First have to give a shout out to my sis' and my new brother-in-law who celebrated their wedding Adirondack style out at a campsite on Lower Saranac Lake this past weekend. I guess I brought the cold north air down with me because this morning was about 50 degrees when I hit the beach at 530 am.
Let me start at 807, that was the time where I contemplated running home to get my boat stuff and heading out front. The only problem was I knew I had to be at my daughters school at 130 to take her for braces. I started walking off the beach, then turned around. "You never leave fish to find fish". I had to tell myself that. Early this morning I was trying to decide where to catch first light. I chose spot one. Home. The wind was honking and the surf was big when I got out onto the rocks. As I fished I kept thinking of the other location I really wanted to go to. Then the hickory shad started gumming my fly and I thought a big bass might be in the area. I got down off the rocks and on my last cast. or so I thought, a bass blew up on it right near the beach. That kept me there for another hour without a tap.
I moved to my original spot and as soon as I could see water I saw all the birds, and the bait, and the bass, at times on the beach. I started to walk and met a guy with a 32" fish on a stringer around his waist, "You should have been here 15 minutes ago". Great. So I walked up and down the beach over a half a mile. The fish would come in, and by the time I got there they were gone. On one blitz I could see the lines on the fish, but couldn't connect. They were just over the breaking waves and the wind made it difficult to get to them.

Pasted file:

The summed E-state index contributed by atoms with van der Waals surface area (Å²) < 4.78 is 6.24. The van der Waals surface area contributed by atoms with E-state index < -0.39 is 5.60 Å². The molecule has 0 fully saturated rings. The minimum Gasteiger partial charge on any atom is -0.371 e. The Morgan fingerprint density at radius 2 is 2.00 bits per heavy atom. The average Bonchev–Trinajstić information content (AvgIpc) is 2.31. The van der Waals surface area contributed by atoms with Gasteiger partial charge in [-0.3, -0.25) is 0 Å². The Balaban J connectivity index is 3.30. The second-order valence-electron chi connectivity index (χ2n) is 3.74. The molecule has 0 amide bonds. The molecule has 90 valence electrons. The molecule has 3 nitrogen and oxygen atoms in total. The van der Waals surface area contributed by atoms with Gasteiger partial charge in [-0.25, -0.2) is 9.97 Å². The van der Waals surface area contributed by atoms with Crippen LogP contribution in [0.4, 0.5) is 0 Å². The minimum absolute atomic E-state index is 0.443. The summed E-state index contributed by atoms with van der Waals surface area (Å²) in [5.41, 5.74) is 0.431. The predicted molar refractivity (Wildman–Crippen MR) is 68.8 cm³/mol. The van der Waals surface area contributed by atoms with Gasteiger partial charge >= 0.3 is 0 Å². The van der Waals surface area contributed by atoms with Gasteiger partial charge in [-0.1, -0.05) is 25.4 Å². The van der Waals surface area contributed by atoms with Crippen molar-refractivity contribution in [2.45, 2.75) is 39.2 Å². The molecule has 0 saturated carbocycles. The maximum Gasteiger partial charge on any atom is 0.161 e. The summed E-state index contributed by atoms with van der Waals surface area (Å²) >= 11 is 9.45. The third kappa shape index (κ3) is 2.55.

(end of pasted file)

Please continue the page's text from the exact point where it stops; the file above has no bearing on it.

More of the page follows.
That's about when 807 happened, and I stayed. I'm glad I did. Although I didn't catch anything I love the anticipation as the birds gathered over breaking fish and started to move in closer to the beach. I would was north, then turn around and start south, only to see fish break closer to the beach north of that north. I wish I had a GPS tracker on my waders, it would ave been fun to see how many times I walked up and down in circles.
I would say this is the first push of traveling bass to hit our beaches. There have been locals out front and lately in the rivers and bays but these are the ones we wait for, hungry moving fish colliding with the bait leaving the bays and rivers. So, this was the best visual day for me since the mullet were around before the blow killed that run. It's bigger bass blitz time. Even though first light and dark are still the best times, now is when you can find a beach to yourself and hope you're there when the bass push the bait in.
I'll be at work the next three mornings so I'll surely miss the fun, maybe I'll get out one evening. It's time. There a chill in the air, and the water, and there's plenty of signs of life out front.